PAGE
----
South Carolina Anti-Money Laundering Act becomes effective May 25, 2018. Applications must be filed by June 29, 2018.

  • Implementing regulations become effective May 25, 2018.
  • Existing businesses must file applications by June 29, 2018, or cease operating in South Carolina.
  • Companies licensed in other states may seek approval to operate without submitting a license application.

In 2016, South Carolina enacted the South Carolina Anti-Money Laundering Act (the “Act”). The Act was to become effective upon the later of June 9, 2017, or the adoption of final implementing regulations. Those regulations were adopted, and they will become effective when published on May 25, 2018. Consequently, the Act will finally become effective on May 25, 2018.

South Carolina Attorney General Alan Wilson announced on May 14, 2018, the formation within his office of the Money Services Division, which will be charged with issuing licenses and generally administering the Act. More importantly, the Money Services Division also issued a memo outlining how it will handle the transition to licensure for businesses that are already operating in South Carolina. The memo included the following key points:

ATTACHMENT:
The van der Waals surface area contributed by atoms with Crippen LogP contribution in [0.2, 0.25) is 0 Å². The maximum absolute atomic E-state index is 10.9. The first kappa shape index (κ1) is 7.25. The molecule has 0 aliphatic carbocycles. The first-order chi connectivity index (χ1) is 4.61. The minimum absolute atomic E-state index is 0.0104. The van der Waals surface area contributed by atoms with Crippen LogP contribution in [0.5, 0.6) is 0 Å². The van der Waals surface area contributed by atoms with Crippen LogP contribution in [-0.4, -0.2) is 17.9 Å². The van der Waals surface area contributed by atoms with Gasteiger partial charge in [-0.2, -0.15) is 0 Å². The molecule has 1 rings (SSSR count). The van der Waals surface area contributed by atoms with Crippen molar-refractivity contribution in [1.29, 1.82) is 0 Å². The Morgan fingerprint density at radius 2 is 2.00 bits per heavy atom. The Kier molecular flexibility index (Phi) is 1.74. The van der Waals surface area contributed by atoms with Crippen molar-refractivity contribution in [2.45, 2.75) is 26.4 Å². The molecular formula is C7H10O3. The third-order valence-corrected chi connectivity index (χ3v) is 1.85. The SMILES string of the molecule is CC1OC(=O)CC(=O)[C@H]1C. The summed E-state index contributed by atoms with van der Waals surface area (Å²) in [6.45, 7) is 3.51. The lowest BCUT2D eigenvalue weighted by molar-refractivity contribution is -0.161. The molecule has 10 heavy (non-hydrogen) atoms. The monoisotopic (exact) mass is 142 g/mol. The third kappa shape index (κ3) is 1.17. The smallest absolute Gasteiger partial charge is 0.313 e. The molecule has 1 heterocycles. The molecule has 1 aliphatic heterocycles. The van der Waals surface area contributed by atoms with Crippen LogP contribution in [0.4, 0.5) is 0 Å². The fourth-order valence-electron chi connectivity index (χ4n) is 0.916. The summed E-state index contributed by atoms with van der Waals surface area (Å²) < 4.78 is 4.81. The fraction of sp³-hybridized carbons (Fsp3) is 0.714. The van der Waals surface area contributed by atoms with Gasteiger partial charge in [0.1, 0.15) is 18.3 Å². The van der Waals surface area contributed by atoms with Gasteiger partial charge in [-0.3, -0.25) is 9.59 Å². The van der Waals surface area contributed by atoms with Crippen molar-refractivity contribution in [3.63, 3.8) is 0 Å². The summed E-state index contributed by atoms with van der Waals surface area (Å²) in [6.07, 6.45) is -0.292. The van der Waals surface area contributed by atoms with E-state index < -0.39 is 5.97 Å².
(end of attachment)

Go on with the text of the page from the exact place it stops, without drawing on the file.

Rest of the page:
• License applications must be filed through the Nationwide Multistate Licensing System and Registry.
  • Any business that files an application before close of business on June 29, 2018, may continue operations while the application is reviewed, without risk of penalties.
  • Any business that cannot file an application by June 29, 2018, must cease operations in South Carolina on May 25, 2018, or face potential civil and criminal penalties.

It is worth noting that, under the Act and the new regulations, if a business is already licensed in another state, it can seek approval to operate in South Carolina without submitting a full license application. Specifically, Section 35-11-210 of the Act and Section 13-2202 of the new regulations provide that a person licensed in another state may submit substantially less material and be authorized to conduct business in South Carolina, provided that the person is licensed in at least one state that either has adopted the Uniform Money Services Act or has money transmission laws that are substantially similar to those of South Carolina.